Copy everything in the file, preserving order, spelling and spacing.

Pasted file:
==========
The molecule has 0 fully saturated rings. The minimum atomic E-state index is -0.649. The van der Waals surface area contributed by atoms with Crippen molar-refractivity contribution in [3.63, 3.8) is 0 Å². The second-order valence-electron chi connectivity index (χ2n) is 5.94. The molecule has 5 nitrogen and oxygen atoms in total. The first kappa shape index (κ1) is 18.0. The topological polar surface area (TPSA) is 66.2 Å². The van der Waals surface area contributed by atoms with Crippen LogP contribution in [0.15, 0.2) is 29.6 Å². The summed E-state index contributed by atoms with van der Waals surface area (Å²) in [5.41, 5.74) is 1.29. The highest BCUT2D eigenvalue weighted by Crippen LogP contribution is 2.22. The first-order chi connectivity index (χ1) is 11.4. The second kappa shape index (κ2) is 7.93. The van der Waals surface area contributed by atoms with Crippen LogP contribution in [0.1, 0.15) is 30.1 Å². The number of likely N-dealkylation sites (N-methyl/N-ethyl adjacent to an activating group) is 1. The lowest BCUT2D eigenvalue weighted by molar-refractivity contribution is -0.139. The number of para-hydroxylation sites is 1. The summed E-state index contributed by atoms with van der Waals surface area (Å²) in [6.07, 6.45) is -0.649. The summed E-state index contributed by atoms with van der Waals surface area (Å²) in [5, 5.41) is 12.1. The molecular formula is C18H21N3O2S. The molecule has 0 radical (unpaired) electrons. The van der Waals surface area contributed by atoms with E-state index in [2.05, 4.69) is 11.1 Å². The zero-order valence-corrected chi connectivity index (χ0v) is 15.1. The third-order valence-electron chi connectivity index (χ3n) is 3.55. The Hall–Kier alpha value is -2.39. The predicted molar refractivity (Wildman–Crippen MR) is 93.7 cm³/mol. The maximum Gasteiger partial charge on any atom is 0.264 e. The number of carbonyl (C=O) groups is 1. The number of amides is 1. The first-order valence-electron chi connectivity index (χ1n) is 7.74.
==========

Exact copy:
The molecule has 0 fully saturated rings. The minimum atomic E-state index is -0.649. The van der Waals surface area contributed by atoms with Crippen molar-refractivity contribution in [3.63, 3.8) is 0 Å². The second-order valence-electron chi connectivity index (χ2n) is 5.94. The molecule has 5 nitrogen and oxygen atoms in total. The first kappa shape index (κ1) is 18.0. The topological polar surface area (TPSA) is 66.2 Å². The van der Waals surface area contributed by atoms with Crippen LogP contribution in [0.15, 0.2) is 29.6 Å². The summed E-state index contributed by atoms with van der Waals surface area (Å²) in [5.41, 5.74) is 1.29. The highest BCUT2D eigenvalue weighted by Crippen LogP contribution is 2.22. The first-order chi connectivity index (χ1) is 11.4. The second kappa shape index (κ2) is 7.93. The van der Waals surface area contributed by atoms with Crippen LogP contribution in [0.1, 0.15) is 30.1 Å². The number of likely N-dealkylation sites (N-methyl/N-ethyl adjacent to an activating group) is 1. The lowest BCUT2D eigenvalue weighted by molar-refractivity contribution is -0.139. The number of para-hydroxylation sites is 1. The summed E-state index contributed by atoms with van der Waals surface area (Å²) in [6.07, 6.45) is -0.649. The summed E-state index contributed by atoms with van der Waals surface area (Å²) in [5, 5.41) is 12.1. The molecular formula is C18H21N3O2S. The molecule has 0 radical (unpaired) electrons. The van der Waals surface area contributed by atoms with E-state index in [2.05, 4.69) is 11.1 Å². The zero-order valence-corrected chi connectivity index (χ0v) is 15.1. The third-order valence-electron chi connectivity index (χ3n) is 3.55. The Hall–Kier alpha value is -2.39. The predicted molar refractivity (Wildman–Crippen MR) is 93.7 cm³/mol. The maximum Gasteiger partial charge on any atom is 0.264 e. The number of carbonyl (C=O) groups is 1. The number of amides is 1. The first-order valence-electron chi connectivity index (χ1n) is 7.74.